Symbolism In The Lamp At Noon

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“ The Lamp at Noon” Essay

Once all hope is gone, there is truly nothing left. In Sinclair Ross’s “ The Lamp at Noon” , Ellen and Paul, a married couple struggle to survive on an isolated farm during the Great Depression. The extreme elements prove to be too much for Ellen to handle as they are constantly harassed by dust storms, strong winds in addition to the barren farmland that Paul refuses abandon. The author uses symbolism in the setting to convey the theme that prolonged periods of isolation leads to hopelessness and eventually insanity. The wind is introduced as the “wind in flight” and the “wind that pursued” which represents Ellen and Paul respectively. The wind creates a hostile environment in both the setting and their relationship as it is described as “demented” wind. The wind plays a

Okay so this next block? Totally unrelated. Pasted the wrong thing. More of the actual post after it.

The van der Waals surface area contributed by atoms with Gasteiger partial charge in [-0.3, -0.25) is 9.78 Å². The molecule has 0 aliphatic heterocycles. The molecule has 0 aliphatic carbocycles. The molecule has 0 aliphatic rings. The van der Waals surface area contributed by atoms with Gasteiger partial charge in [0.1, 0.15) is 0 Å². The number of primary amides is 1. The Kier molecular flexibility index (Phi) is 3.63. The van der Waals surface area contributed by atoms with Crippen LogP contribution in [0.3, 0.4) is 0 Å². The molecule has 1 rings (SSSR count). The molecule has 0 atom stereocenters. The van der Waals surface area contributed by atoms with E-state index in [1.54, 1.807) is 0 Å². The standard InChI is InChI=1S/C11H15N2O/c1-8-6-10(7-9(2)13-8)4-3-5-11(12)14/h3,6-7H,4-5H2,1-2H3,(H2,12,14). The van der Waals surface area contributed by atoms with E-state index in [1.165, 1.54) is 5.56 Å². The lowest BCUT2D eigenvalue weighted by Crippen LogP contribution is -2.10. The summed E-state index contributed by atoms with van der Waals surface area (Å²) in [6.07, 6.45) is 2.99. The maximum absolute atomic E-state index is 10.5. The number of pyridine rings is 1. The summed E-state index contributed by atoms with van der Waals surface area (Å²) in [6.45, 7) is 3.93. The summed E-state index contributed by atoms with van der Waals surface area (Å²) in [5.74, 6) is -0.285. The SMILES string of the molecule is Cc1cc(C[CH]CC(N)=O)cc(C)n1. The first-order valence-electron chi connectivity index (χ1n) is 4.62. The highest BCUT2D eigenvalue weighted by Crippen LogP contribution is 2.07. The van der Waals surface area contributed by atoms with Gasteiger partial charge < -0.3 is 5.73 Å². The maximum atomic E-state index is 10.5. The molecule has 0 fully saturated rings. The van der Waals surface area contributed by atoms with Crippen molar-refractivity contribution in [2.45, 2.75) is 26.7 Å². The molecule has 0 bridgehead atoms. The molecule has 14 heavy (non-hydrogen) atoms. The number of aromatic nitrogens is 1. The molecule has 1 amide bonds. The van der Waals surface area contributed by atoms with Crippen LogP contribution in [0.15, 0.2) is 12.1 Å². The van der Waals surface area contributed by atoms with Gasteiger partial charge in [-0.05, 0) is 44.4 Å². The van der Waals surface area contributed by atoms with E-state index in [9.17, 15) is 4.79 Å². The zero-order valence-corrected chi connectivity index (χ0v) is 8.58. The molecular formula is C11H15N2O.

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Ellen has thoughts about leaving the house and give up on Paul’s dream. She expresses this to Paul when she says “ ‘I’m so caged-if I could only break away and run’ ” (Ross 218-219) when she says: “I’m afraid, Paul. I can’t stand it any longer. He cries all the time. You will go, Paul – say you will. We aren’t living here – not really living.” Afterwards, Paul retaliates with the phrase: “I told you this morning, Ellen; we keep on right where we are. At least I do. It’s yourself you’re thinking about, not the baby.” I think the author is foreshadowing the ending of the story, when we find out that Ellen is insane and has always been. The dust seemed to have brought this on, and it some ways, it causes the quarrels between Paul and Ellen because of the tension it creates. In the end we learn that Ellen runs away, and Paul is quickly awakened from his daydream and soon realizes that his baby is dead and his wife has been driven insane because she has been stuck inside the house for an unbearable amount of
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